Parking plan to add up to 700 new spaces
Rowan University is redesigning parking on the main Glassboro campus to make way for major construction projects including a second academic building for the College of Engineering (CoE) and a new home for the Rohrer College of Business (RCoB).
Though specific site and design plans are in their final stages, Senior Vice President for Facilities, Planning and Operations Donald Moore this week said that most of Lot A, the main parking lot just west of Westby Hall, would close to accommodate construction for the new home for the RCoB.
Likewise, M-1, the gravel lot in front of Rowan Hall, will close prior to construction for the new CoE building.
Moore said construction for both buildings is planned to begin in November and that parking lots A and M-1 would close prior to the start of construction.
To make up for lots A and M-1, parking will be created on University practice fields behind James Hall. New Athletics fields, which are used by various teams including football, track & field, soccer and softball, will be built on the south side of Route 322 on Rowan’s West Campus, opposite the South Jersey Technology Park, where the long-term plan is development of a full sports complex.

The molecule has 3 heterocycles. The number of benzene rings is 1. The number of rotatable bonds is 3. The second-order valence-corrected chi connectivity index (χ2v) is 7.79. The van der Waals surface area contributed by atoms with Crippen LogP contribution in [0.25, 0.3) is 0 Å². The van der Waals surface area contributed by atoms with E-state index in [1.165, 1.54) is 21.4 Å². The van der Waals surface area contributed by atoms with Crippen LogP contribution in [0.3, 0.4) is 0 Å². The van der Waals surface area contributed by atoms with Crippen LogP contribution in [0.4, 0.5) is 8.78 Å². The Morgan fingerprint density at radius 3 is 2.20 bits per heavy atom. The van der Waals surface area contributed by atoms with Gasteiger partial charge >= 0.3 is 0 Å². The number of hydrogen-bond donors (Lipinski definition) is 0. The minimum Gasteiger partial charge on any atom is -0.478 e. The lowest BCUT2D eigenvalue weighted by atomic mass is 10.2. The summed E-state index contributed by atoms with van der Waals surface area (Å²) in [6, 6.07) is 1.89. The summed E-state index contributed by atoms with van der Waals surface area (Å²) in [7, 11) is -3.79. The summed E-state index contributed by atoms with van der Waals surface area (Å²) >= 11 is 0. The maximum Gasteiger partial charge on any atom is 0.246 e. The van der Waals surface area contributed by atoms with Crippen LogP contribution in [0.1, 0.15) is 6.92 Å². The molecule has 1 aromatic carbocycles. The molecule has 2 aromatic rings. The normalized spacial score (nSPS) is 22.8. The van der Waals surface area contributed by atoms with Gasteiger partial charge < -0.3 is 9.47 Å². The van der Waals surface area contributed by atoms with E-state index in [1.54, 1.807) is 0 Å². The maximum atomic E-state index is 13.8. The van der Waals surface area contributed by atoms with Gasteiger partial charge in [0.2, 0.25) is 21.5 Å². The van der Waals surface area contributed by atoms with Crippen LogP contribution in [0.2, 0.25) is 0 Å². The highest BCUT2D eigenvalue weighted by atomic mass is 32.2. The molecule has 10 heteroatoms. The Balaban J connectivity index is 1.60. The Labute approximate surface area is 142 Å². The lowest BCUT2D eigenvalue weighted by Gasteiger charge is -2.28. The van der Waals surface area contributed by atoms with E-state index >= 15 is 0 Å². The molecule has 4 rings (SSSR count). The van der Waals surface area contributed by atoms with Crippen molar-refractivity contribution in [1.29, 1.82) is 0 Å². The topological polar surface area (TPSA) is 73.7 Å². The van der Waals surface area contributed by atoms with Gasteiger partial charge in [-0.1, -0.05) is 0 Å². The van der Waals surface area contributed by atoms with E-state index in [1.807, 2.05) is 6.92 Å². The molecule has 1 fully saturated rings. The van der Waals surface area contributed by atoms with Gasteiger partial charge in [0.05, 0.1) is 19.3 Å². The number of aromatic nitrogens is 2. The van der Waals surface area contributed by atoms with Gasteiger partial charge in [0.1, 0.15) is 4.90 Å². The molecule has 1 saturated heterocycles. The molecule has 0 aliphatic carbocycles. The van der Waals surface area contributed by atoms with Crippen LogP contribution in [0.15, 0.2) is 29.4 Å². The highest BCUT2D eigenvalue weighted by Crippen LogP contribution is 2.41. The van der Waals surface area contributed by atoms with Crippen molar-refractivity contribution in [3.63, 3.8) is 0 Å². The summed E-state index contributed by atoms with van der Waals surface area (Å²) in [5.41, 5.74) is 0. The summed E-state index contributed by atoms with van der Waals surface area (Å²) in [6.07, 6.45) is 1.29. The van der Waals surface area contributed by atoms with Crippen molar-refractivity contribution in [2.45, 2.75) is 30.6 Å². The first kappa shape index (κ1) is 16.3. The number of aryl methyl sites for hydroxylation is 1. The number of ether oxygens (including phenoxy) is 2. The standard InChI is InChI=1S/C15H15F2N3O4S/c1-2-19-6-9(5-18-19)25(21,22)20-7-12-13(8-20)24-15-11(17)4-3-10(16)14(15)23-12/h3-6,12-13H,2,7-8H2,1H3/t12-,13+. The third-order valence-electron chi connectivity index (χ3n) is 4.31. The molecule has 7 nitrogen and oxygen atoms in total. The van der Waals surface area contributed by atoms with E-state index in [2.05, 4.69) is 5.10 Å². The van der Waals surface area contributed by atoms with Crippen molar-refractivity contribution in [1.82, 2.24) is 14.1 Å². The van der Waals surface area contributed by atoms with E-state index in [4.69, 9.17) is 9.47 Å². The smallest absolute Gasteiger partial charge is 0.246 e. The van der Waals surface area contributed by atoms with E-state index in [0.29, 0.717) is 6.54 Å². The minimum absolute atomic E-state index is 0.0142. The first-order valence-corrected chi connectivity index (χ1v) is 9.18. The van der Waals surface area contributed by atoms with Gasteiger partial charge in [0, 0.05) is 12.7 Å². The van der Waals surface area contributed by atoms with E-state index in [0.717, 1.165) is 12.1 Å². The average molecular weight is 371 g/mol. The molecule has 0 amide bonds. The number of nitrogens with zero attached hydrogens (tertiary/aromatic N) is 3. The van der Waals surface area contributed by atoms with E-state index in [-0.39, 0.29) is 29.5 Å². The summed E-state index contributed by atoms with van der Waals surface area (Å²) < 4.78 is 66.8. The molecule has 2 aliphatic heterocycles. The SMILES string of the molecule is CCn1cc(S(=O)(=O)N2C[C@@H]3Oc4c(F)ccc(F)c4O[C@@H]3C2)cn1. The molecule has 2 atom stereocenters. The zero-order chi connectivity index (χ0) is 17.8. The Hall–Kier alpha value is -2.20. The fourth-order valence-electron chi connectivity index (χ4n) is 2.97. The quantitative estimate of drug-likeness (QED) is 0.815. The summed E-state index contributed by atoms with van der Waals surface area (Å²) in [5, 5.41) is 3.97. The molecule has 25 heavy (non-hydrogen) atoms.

“When we close lots A and M-1 we’ll need parking and moving the practice fields to the West Campus is the best viable option,” Moore said.
He said a master parking plan is under development for the main campus that will encourage motorists to use both ground level lots and parking garages behind the Townhouses and on Rowan Boulevard.
Moore said about 200 parking spaces regularly go unused in the garage behind the Townhouses and about 250 go unused in the Rowan Boulevard garage.
“There’s a perception that if we close Lot A we’ll be at a loss for parking but that’s not the case,” he said.
Rowan, which owns about 600 acres of land about a mile west of the main campus, is investigating a limited shuttle service to the new practice fields once they are built, Moore said.
New campus gateway?
While designs for both new academic buildings have yet to be finalized, the expanded CoE building could serve as one of three new gateways to campus, Moore said.
Other new gateways could include the new RCoB building and new student housing.
For the CoE, the plan is to double the size of Rowan Hall with a three-story, 90,500-square-foot addition to the current building. Cost is projected at $71 million but about 65 to 70 percent of it will be funded through the Building Our Future Bond Act, which N.J. voters approved in 2012.
The new home for the RCoB will cost about $63 million and about two-thirds of that will also be paid through funding from the bond act. Conceptual designs site it near Westby Hall with views of Rowan and Wilson halls, Moore said.
In addition to construction of the academic buildings, plans are underway to build new housing on the north side of Route 322 opposite the Rowan Boulevard Apartments with 1,200 to 1,400 beds, Moore said.
During a groundbreaking for the new CoE building last fall, Rowan President Dr. Ali Houshmand said demand for University programs continues to grow and that funding for the new structures will well serve the taxpayers of New Jersey.
“Each year we turn away hundreds of qualified (students) simply because we do not have room for them,” Dr. Houshmand said.